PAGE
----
During my years at Aspen Group, we’ve worked with many churches that meet in schools or leased spaces. Generally, these are church plants with about 150-200 people. Typically, as they grow their ministry, they seek a more permanent location. However, due to COVID-19, many of these church plants are facing a tenuous future. Not only have they had to shut down and pause in-person worship like every other church in America, they’ve also been shut out of their buildings because the school or leased space where they meet hasn’t yet gotten a green light to reopen in the midst of COVID-19. It’s a complicated world right now and finding a new space during a pandemic can be especially challenging. How can you gather when you have been shut out of the school or leased space you’ve been using?
With Thanksgiving now behind us, churches across the country turn their attention to the Christmas season—transforming their church spaces into a wonderland of shining Christmas lights, shimmering garland, and colorful poinsettias. But setting up these delightful decorations can be fraught with danger for your church staff and volunteers. To help keep you all safe this holiday season, here are some tips on how to safely set up your Christmas decorations this season.
Discover the impact Millennials' values, allegiances, and assumptions will have on your church.
Ensuring you’ve got the correct number of parking spots for church attendees isn’t nearly as much fun as selecting the right fabric for all of the seats in your sanctuary. But you’ll never fill those seats if you overlook adding new spaces in your parking lot. Here’s a quick guide to determining how many parking spots your church needs. 3 Questions to Ask Before Choosing a Church Building Partner
As Sunday services go, Easter ranks as the highest attended worship service throughout the year—outpacing Christmas and Mother’s Day. You know this. You’ve seen your crowded worship spaces each year. And no doubt you and your ministry staff have already begun your sermon and lesson preparation for Holy Week. But in all your planning for the most important day on the Christian calendar, don’t forget to think beyond the pulpit.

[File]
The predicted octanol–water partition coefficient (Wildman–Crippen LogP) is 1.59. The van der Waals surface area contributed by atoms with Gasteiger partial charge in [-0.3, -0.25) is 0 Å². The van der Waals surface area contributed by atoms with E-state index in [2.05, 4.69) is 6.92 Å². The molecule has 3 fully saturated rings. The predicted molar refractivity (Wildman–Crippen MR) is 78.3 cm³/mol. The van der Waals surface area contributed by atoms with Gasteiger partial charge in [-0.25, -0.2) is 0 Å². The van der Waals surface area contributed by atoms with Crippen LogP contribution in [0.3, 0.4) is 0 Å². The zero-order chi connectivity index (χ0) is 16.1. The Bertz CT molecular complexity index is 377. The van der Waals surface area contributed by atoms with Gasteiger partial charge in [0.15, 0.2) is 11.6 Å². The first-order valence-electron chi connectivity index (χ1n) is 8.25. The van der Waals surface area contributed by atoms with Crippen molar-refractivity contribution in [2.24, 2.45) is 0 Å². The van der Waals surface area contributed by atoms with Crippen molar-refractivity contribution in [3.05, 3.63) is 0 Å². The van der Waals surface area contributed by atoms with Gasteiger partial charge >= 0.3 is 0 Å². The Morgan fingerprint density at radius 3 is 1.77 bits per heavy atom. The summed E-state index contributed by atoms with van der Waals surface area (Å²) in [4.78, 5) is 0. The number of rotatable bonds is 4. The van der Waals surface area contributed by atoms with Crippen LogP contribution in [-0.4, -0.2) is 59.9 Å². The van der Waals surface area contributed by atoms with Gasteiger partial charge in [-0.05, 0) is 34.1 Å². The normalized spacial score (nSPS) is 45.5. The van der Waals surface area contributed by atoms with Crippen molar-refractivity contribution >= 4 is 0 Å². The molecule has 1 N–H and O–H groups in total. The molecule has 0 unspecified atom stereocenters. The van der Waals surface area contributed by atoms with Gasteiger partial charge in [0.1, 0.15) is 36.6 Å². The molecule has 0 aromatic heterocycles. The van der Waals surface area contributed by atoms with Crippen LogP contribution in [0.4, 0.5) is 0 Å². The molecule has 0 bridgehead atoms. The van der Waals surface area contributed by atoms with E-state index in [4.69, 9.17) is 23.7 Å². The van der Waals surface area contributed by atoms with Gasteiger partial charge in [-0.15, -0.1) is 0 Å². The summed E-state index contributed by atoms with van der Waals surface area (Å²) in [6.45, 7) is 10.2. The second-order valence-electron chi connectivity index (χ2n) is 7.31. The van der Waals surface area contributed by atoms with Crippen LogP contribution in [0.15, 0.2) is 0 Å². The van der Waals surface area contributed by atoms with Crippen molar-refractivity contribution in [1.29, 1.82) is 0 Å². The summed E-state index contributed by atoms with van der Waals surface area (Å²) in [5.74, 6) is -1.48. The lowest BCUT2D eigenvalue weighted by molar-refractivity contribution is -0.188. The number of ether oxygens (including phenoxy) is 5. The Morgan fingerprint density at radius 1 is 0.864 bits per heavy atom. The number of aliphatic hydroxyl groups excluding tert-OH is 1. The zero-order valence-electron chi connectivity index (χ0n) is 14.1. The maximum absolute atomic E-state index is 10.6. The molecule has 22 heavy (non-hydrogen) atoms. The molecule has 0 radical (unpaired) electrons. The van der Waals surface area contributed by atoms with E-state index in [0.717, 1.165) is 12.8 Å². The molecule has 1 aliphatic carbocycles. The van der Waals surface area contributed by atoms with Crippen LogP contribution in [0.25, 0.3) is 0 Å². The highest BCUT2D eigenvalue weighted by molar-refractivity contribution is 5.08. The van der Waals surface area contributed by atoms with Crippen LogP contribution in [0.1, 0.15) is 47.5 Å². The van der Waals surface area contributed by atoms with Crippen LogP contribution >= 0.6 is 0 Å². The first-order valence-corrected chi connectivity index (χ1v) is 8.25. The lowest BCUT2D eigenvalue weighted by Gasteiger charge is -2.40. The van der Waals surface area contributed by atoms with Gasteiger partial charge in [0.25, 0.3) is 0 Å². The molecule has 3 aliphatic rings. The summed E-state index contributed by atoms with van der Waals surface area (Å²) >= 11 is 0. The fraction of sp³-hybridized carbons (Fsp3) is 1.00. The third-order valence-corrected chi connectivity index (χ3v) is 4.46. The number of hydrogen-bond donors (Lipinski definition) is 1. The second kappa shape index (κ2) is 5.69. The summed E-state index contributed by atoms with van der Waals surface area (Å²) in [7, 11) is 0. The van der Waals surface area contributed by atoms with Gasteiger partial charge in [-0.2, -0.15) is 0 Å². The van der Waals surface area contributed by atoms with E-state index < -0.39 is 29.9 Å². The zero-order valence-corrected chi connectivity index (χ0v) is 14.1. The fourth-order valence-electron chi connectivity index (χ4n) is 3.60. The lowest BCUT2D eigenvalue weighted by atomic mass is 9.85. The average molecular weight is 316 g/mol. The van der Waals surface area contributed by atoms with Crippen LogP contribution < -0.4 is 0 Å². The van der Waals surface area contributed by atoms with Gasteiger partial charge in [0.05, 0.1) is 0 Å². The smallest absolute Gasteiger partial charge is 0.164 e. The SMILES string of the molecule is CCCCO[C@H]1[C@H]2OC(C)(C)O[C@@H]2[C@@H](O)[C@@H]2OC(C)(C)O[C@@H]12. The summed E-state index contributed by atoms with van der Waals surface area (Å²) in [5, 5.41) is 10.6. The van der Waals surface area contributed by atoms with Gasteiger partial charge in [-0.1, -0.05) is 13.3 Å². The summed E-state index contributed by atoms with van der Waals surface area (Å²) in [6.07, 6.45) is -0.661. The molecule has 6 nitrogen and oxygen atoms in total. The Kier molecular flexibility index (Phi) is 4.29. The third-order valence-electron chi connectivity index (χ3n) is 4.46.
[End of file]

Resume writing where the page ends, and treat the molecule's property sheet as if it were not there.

I originally thought my calling was to use my talents to build high-rise buildings. I was in the high-rise world for the better part of three decades and thought I would stay my whole life, but then I bumped into a gentleman named Lyle Schaller. A member at my home church, he was a great influence on me. Before he passed away, Lyle would come up to me after worship on Sundays, tap me and say, "What's up this week, young man? What are you doing to advance the Kingdom? Never be afraid to use your secular gifts to do the Lord's work."
Russ Williams, facility manager at the Barrington campus of The Orchard, a growing multisite church in Chicago’s suburbs, was concerned about the high cost of utilities. Electric bills, in particular, were draining the church of dollars that could have been better spent on ministries.
It's that time of year when volunteers attempt to transform the church into a Christmas wonderland. But stringing lights and hanging garland can pose safety risks if not done properly. Here's a list of quick tips for staying safe while preparing your church--indoors and out--for Christmas.
Your church needs to expand. Now what? Do you start excavating dirt on a brand new property, or do you lease an empty building for a while? Another option—adaptive reuse—may be more affordable and efficient than building new or renting. But what is adaptive reuse, and under what conditions is it the right solution?
As people go through their daily lives it is easy to take for granted the extent that technology helps with daily tasks—such as calling almost anyone...anywhere...at any time, typing fully-alterable documents, or keeping financial records stored in a paperless location.
Preceding Punxsutawney Phil’s prediction of another six long weeks of winter, the Chicagoland area received the fifth largest snowfall in its history, totaling an average of 19.1 inches accumulated between November 1 and January 31.